- William James
IS THINKING A LOST ART?
"There is no expedient to which a man will go to avoid the real labor of thinking."
- Thomas Edison
Until then we will obey telephoned instructions and adapt them to prevailing problems.
"What is the hardest task in the world? To think."
- Ralph Waldo Emerson
It got me to thinking: is thinking a lost art?
I love to read. But I’m convinced that the greatest value in reading is not the information, but rather what we think about while we read (that’s why what we choose to read is so important).
Reading without reflection is like eating without digestion.
Mental clarity is power. And clarity comes from thinking.
As technology has played a bigger role in our lives, our skills in critical thinking and analysis have declined, while our visual skills have improved.
Reading for pleasure, which has declined among young people in recent decades, enhances thinking and engages the imagination in a way that visual media such as video games and television do not,
Studies show that reading develops imagination, induction, reflection and critical thinking, as well as vocabulary.
Reading for pleasure is the key to developing these skills.
Students today have more visual literacy and less print literacy.
Many students do not read for pleasure and have not for decades.
remembered significantly more facts from the televised broadcast than those who watched it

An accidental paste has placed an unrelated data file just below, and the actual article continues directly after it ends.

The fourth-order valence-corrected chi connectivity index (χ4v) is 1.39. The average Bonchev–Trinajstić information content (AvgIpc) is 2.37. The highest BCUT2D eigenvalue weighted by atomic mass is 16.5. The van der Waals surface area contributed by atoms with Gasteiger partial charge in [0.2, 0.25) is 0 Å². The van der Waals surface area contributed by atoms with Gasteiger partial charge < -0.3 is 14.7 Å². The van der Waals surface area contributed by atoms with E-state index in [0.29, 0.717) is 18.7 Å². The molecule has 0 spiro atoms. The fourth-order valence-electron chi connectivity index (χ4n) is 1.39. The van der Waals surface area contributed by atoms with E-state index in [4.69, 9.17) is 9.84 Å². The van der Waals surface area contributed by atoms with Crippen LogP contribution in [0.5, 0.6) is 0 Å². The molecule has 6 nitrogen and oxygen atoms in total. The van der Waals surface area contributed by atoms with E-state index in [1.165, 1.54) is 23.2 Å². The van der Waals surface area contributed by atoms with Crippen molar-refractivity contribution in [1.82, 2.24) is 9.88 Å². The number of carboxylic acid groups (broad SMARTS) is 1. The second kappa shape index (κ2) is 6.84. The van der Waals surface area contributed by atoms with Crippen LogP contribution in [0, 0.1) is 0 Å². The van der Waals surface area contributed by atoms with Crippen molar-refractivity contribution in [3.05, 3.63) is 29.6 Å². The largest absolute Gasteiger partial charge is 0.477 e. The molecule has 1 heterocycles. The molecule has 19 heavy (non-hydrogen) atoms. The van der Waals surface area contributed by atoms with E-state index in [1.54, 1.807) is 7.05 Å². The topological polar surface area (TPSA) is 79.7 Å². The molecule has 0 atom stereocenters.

with the distraction of the crawling text and with additional stock market and weather information on the screen.
Are all the modern devices and digital conveniences we have at our disposal —
from the web and social media to smartphones and tablets —
making us more distracted and less able to concentrate?
And is this harming our ability to think and be creative, and therefore by extension harming society as a whole?
Sociologist Dr. Sherry Turkle:
“We are lonely but fearful of intimacy. Digital connections offer the illusion of companionship without the demands of friendship.
We expect more from technology and less from each other.”
Turkle has written about how the internet doesn’t help form real relationships, but fosters a kind of fake intimacy.
Nicholas Carr argues in his book The Shallows that the internet and social media are making us less intelligent — and less interesting — and are actually changing our brains in negative ways.
It goes without saying that digital media have also altered our fundamental notions of and respect for privacy.
Young people now routinely post and share private, personal information and opinions on social media platforms
without fully considering the potential consequences.
(Photo: Handout via AP)
BANGOR, Maine (AP)
A man indicted for the murder of a teenage girl used a fake Facebook account to lure her from her home so that he could stage her kidnapping and rescue and appear to be a hero, according to a state police affidavit.
What do you think?
Is critical thinking on the decline?
Are our digital media hurting our ability to think and to interact with each other in person?
Is there anything we can do about it if so?